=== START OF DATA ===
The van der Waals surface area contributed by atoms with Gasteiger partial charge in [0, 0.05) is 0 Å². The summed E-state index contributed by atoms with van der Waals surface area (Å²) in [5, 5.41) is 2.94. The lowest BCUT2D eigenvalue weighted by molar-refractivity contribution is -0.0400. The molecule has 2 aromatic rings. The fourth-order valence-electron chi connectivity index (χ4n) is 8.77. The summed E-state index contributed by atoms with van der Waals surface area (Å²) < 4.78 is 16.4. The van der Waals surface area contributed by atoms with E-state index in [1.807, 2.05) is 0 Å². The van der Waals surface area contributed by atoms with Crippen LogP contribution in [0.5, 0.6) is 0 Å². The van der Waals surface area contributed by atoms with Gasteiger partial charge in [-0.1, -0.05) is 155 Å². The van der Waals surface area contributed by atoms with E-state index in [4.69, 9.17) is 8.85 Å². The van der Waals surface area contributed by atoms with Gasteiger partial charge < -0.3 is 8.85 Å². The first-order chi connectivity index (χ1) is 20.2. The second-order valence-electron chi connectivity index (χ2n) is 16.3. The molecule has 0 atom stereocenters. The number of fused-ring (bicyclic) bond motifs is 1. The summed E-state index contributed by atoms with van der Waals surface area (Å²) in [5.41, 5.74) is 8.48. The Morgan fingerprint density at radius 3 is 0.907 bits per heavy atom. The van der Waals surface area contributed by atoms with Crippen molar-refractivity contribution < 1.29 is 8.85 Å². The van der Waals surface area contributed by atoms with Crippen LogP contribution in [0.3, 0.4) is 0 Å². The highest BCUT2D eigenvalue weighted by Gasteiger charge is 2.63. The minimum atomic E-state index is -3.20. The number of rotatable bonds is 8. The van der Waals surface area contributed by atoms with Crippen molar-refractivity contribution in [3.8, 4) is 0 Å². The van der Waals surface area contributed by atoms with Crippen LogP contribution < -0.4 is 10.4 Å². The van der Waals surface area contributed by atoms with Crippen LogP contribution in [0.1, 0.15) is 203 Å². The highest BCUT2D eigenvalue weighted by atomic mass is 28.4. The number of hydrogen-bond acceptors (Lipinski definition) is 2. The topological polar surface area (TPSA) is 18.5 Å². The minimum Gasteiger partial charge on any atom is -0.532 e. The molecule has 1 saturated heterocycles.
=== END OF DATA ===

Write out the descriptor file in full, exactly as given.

The van der Waals surface area contributed by atoms with Gasteiger partial charge in [0, 0.05) is 0 Å². The summed E-state index contributed by atoms with van der Waals surface area (Å²) in [5, 5.41) is 2.94. The lowest BCUT2D eigenvalue weighted by molar-refractivity contribution is -0.0400. The molecule has 2 aromatic rings. The fourth-order valence-electron chi connectivity index (χ4n) is 8.77. The summed E-state index contributed by atoms with van der Waals surface area (Å²) < 4.78 is 16.4. The van der Waals surface area contributed by atoms with E-state index in [1.807, 2.05) is 0 Å². The van der Waals surface area contributed by atoms with Crippen LogP contribution in [0.5, 0.6) is 0 Å². The van der Waals surface area contributed by atoms with Gasteiger partial charge in [-0.1, -0.05) is 155 Å². The van der Waals surface area contributed by atoms with E-state index in [4.69, 9.17) is 8.85 Å². The van der Waals surface area contributed by atoms with Gasteiger partial charge < -0.3 is 8.85 Å². The first-order chi connectivity index (χ1) is 20.2. The second-order valence-electron chi connectivity index (χ2n) is 16.3. The molecule has 0 atom stereocenters. The number of fused-ring (bicyclic) bond motifs is 1. The summed E-state index contributed by atoms with van der Waals surface area (Å²) in [5.41, 5.74) is 8.48. The Morgan fingerprint density at radius 3 is 0.907 bits per heavy atom. The van der Waals surface area contributed by atoms with Crippen molar-refractivity contribution < 1.29 is 8.85 Å². The van der Waals surface area contributed by atoms with Crippen LogP contribution in [0.3, 0.4) is 0 Å². The highest BCUT2D eigenvalue weighted by Gasteiger charge is 2.63. The minimum atomic E-state index is -3.20. The number of rotatable bonds is 8. The van der Waals surface area contributed by atoms with Crippen molar-refractivity contribution in [3.8, 4) is 0 Å². The van der Waals surface area contributed by atoms with Crippen LogP contribution < -0.4 is 10.4 Å². The van der Waals surface area contributed by atoms with Crippen LogP contribution in [0.1, 0.15) is 203 Å². The highest BCUT2D eigenvalue weighted by atomic mass is 28.4. The number of hydrogen-bond acceptors (Lipinski definition) is 2. The topological polar surface area (TPSA) is 18.5 Å². The minimum Gasteiger partial charge on any atom is -0.532 e. The molecule has 1 saturated heterocycles.